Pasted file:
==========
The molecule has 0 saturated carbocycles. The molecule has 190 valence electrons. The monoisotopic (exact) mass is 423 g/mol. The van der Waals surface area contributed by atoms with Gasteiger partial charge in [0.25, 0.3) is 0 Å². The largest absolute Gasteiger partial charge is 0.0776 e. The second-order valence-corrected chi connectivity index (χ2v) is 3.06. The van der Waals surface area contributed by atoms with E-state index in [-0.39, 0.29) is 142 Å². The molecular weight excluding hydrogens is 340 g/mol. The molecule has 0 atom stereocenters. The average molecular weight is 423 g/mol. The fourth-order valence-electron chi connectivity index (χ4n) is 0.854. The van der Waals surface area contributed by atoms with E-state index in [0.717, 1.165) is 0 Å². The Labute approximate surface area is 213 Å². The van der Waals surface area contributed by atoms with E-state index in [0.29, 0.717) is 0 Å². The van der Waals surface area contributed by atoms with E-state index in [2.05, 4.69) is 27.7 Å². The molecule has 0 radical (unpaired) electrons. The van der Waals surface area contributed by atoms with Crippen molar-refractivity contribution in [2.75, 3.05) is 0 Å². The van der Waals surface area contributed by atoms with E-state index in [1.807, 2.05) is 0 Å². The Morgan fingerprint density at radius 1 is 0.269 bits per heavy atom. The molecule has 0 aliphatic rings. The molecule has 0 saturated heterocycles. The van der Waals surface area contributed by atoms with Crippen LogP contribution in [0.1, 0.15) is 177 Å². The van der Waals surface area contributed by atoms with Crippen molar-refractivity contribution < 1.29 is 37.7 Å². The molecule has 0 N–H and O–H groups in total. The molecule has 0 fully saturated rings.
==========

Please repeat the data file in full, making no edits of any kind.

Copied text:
The molecule has 0 saturated carbocycles. The molecule has 190 valence electrons. The monoisotopic (exact) mass is 423 g/mol. The van der Waals surface area contributed by atoms with Gasteiger partial charge in [0.25, 0.3) is 0 Å². The largest absolute Gasteiger partial charge is 0.0776 e. The second-order valence-corrected chi connectivity index (χ2v) is 3.06. The van der Waals surface area contributed by atoms with E-state index in [-0.39, 0.29) is 142 Å². The molecular weight excluding hydrogens is 340 g/mol. The molecule has 0 atom stereocenters. The average molecular weight is 423 g/mol. The fourth-order valence-electron chi connectivity index (χ4n) is 0.854. The van der Waals surface area contributed by atoms with E-state index in [0.717, 1.165) is 0 Å². The Labute approximate surface area is 213 Å². The van der Waals surface area contributed by atoms with E-state index in [0.29, 0.717) is 0 Å². The van der Waals surface area contributed by atoms with E-state index in [2.05, 4.69) is 27.7 Å². The molecule has 0 radical (unpaired) electrons. The van der Waals surface area contributed by atoms with Crippen molar-refractivity contribution in [2.75, 3.05) is 0 Å². The van der Waals surface area contributed by atoms with E-state index in [1.807, 2.05) is 0 Å². The Morgan fingerprint density at radius 1 is 0.269 bits per heavy atom. The molecule has 0 aliphatic rings. The molecule has 0 saturated heterocycles. The van der Waals surface area contributed by atoms with Crippen LogP contribution in [0.1, 0.15) is 177 Å². The van der Waals surface area contributed by atoms with Crippen molar-refractivity contribution < 1.29 is 37.7 Å². The molecule has 0 N–H and O–H groups in total. The molecule has 0 fully saturated rings.